It was an August night, and I was driving to the Jersey Shore to meet up with my family after returning from my interview with the PRSA Nominating Committee. Around 11 p.m., I received the call informing me I’d been nominated PRSA’s chair and CEO. I was on top the world, excited, and ready to make a difference in the Society.
I walked into my house, eager to share the news, expecting a hero’s welcome. Almost everyone was asleep — except for my youngest daughter, who was little more than a toddler. Surely, I thought, she’ll be impressed with my news. As I moved down the hallway, brimming with excitement — thinking I was king of my little piece of the world — my daughter taught me an essential lesson in leadership.
The first words uttered to me as the chair and CEO nominee were: “Daddy, I have diarrhea; can you wipe me?”
And my first task as the nominee? Well, that’s obvious. The lesson was simple — leadership isn’t about titles, process or programs. In essence, leadership is service to others.
I’d be reminded of that lesson again in January 2009, the first month of my term. In prior years, strategies were developed, tactics outlined, and programs planned. There was a routine. Then, in the final quarter of 2008, Lehman Brothers filed the largest bankruptcy case in U.S. history, the Fed had to bail out insurance giant AIG, the Dow suffered its worst weekly loss ever, and the government rescued both General Motors and Chrysler. The great recession was upon us, and all our advanced planning was quickly replaced with hardship programs for members who had lost their jobs or income, as well as offerings and insight to help members navigate the economic storm.
PRSA became less about public relations, and more about simply helping a community survive an economic meltdown. Leadership is solving problems for those who put their trust in you.
Maybe I’m PRSA’s dark cloud, but I was president of the New Jersey Chapter — a thriving PR community with most of our membership just outside New York City — when the September 11 attacks occurred, changing the world forever. For a month afterward, the parking lot of the hotel we used for our monthly meetings was lined with cars of people who’d never made it home that fateful day. It was a period of mourning and our chapter – the world – paused. Holding a monthly meeting about pitching local reporters just didn’t feel right. Instead, in an effort to foster understanding, we held a session in December of that year with the Arab-American Institute.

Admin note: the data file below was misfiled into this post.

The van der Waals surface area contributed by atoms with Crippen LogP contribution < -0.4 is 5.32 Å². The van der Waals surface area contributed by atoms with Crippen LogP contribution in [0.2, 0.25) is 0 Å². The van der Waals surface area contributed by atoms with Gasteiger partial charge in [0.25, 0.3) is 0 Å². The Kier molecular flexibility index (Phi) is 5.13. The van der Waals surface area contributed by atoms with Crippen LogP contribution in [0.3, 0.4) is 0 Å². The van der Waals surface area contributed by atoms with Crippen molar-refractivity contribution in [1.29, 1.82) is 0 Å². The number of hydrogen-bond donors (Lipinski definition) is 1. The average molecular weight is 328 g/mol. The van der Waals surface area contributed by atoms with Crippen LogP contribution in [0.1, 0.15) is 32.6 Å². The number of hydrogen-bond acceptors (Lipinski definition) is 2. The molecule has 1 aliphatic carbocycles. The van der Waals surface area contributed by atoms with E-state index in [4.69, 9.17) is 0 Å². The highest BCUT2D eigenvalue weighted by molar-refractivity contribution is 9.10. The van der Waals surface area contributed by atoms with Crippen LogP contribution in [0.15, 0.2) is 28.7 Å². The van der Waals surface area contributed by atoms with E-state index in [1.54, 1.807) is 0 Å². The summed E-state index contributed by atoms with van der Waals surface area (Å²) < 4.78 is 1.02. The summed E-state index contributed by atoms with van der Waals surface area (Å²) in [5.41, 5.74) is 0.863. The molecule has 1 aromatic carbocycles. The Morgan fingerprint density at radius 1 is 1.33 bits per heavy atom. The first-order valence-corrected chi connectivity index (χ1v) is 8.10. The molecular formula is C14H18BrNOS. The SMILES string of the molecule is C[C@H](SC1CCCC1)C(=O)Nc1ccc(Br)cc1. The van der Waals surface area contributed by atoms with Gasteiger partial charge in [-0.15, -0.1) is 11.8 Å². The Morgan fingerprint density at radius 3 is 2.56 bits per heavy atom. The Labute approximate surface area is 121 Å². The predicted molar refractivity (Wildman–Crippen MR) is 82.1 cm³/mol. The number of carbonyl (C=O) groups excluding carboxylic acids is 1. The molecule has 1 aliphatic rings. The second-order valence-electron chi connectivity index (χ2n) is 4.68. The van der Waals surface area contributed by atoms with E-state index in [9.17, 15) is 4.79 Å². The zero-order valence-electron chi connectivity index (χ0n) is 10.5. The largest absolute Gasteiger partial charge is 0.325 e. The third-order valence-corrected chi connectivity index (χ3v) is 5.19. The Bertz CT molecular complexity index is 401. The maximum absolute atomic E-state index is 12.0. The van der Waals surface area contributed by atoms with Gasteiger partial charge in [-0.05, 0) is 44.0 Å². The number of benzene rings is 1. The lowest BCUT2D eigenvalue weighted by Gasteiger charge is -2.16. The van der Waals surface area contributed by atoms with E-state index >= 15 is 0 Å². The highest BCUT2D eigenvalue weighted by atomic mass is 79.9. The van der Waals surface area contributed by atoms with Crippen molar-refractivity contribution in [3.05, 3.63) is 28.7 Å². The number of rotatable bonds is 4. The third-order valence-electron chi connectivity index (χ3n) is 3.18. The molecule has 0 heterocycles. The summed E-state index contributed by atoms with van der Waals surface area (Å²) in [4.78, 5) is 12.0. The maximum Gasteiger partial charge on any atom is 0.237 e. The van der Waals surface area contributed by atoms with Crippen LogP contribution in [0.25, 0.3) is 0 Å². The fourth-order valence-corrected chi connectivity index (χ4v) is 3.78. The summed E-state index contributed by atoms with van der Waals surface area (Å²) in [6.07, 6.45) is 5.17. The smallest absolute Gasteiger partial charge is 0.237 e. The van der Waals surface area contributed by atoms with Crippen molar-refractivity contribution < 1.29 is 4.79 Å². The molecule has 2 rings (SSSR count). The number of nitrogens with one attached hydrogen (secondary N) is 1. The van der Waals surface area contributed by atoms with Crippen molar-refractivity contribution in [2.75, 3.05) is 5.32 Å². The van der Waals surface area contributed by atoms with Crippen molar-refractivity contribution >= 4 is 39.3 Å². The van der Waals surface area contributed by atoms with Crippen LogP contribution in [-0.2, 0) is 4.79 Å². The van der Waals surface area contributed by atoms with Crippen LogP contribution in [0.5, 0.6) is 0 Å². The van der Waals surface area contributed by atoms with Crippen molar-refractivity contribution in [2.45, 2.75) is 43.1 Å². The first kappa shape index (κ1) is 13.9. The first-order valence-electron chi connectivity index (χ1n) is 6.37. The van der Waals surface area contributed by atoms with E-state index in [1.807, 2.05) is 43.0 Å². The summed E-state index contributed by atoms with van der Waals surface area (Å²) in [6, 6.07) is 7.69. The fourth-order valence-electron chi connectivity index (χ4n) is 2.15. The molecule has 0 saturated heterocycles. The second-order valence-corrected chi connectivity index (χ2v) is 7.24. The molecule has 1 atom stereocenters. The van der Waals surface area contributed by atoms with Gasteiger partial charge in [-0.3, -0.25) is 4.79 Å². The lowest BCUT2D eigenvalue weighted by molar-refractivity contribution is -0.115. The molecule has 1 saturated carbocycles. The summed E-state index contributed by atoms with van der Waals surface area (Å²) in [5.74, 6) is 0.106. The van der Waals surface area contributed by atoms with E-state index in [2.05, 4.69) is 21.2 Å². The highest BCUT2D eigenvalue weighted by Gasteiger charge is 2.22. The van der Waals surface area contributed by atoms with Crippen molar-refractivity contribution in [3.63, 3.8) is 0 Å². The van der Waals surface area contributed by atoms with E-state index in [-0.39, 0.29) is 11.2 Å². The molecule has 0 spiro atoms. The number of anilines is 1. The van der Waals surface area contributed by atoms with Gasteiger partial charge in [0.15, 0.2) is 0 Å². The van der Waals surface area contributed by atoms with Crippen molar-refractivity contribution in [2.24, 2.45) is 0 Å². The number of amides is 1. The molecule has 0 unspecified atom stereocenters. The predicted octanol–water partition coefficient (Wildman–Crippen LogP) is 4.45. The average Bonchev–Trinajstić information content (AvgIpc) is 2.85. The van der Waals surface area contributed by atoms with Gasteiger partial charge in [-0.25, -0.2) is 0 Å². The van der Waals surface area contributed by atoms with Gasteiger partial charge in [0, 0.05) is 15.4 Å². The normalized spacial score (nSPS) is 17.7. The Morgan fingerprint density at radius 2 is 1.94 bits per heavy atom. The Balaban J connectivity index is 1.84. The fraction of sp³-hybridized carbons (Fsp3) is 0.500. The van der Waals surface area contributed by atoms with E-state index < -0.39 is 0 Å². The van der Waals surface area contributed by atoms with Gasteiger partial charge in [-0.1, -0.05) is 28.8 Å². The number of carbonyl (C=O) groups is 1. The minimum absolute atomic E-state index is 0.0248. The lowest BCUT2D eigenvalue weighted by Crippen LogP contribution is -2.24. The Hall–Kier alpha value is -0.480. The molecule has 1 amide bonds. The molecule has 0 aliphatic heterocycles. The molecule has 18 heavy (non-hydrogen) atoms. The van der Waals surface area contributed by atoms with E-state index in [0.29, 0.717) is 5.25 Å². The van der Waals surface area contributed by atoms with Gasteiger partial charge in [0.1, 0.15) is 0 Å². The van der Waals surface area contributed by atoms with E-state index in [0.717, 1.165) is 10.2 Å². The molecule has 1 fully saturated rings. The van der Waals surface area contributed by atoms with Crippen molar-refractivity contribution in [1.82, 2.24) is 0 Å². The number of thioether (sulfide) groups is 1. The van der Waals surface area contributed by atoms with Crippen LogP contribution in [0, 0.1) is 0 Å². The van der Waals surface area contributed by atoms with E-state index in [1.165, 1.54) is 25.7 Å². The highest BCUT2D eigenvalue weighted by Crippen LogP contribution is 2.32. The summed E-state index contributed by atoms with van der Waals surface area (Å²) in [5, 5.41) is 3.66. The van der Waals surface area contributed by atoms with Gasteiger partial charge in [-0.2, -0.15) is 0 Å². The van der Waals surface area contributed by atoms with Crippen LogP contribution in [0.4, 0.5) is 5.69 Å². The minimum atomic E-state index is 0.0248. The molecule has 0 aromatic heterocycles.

Leadership is also about helping people make sense of the world around them and, when necessary, helping them find hope.
Often there is nothing more bewildering or discouraging to members of an Association than governance… the maize of parliamentarian gobbledygook of motions, amendments and seconding. During my tenure on the PRSA board, the assembly voted to rewrite the association bylaws and I found myself chairing the gathering that would update the rules and regulations controlling the actions of the entire society. Imagine, a day-long meeting, involving hundreds of wordsmiths, trying to update a legal document. The process included countless motions, plus motions to motions. In the end, we were successful and I’m proud of the process and outcome.
What stands out most are the words given to me by the parliamentarian just prior the assembly: “This is their document now, you’re here to help them.” Leadership isn’t about command, control or authority, it’s about helping others achieve their goals.
Serving in PRSA leadership was, first and foremost, an opportunity to give back to a profession that gave so much to me. As a second-generation public relations counselor, I realized early on that the profession put the food on our table — and it also came to defined who I am and how I think. In addition, serving PRSA was the single greatest leadership development program I can possibly imagine.
PRSA served me, helped me solve problems, assisted me in finding hope, making sense of the world, and achieving my goals. In the end, perhaps it’s PRSA that’s the true leader.